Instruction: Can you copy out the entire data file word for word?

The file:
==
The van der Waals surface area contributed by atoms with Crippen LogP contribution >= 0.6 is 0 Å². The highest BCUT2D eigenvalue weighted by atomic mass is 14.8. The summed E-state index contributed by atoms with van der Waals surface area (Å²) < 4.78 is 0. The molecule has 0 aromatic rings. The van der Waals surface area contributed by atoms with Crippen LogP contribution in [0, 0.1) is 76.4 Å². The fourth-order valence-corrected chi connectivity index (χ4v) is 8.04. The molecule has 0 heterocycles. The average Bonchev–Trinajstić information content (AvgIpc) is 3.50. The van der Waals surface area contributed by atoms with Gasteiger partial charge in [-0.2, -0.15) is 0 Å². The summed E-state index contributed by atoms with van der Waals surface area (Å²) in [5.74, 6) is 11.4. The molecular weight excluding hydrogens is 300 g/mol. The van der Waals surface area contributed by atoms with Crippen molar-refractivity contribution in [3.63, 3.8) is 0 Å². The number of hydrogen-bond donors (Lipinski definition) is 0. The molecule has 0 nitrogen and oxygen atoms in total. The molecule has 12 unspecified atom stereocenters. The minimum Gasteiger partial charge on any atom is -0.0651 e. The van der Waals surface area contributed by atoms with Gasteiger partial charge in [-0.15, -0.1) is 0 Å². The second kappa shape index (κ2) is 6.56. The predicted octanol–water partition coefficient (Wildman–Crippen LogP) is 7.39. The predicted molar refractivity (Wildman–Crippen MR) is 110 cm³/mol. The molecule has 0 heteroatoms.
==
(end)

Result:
The van der Waals surface area contributed by atoms with Crippen LogP contribution >= 0.6 is 0 Å². The highest BCUT2D eigenvalue weighted by atomic mass is 14.8. The summed E-state index contributed by atoms with van der Waals surface area (Å²) < 4.78 is 0. The molecule has 0 aromatic rings. The van der Waals surface area contributed by atoms with Crippen LogP contribution in [0, 0.1) is 76.4 Å². The fourth-order valence-corrected chi connectivity index (χ4v) is 8.04. The molecule has 0 heterocycles. The average Bonchev–Trinajstić information content (AvgIpc) is 3.50. The van der Waals surface area contributed by atoms with Gasteiger partial charge in [-0.2, -0.15) is 0 Å². The summed E-state index contributed by atoms with van der Waals surface area (Å²) in [5.74, 6) is 11.4. The molecular weight excluding hydrogens is 300 g/mol. The van der Waals surface area contributed by atoms with Crippen molar-refractivity contribution in [3.63, 3.8) is 0 Å². The number of hydrogen-bond donors (Lipinski definition) is 0. The molecule has 0 nitrogen and oxygen atoms in total. The molecule has 12 unspecified atom stereocenters. The minimum Gasteiger partial charge on any atom is -0.0651 e. The van der Waals surface area contributed by atoms with Gasteiger partial charge in [-0.15, -0.1) is 0 Å². The second kappa shape index (κ2) is 6.56. The predicted octanol–water partition coefficient (Wildman–Crippen LogP) is 7.39. The predicted molar refractivity (Wildman–Crippen MR) is 110 cm³/mol. The molecule has 0 heteroatoms.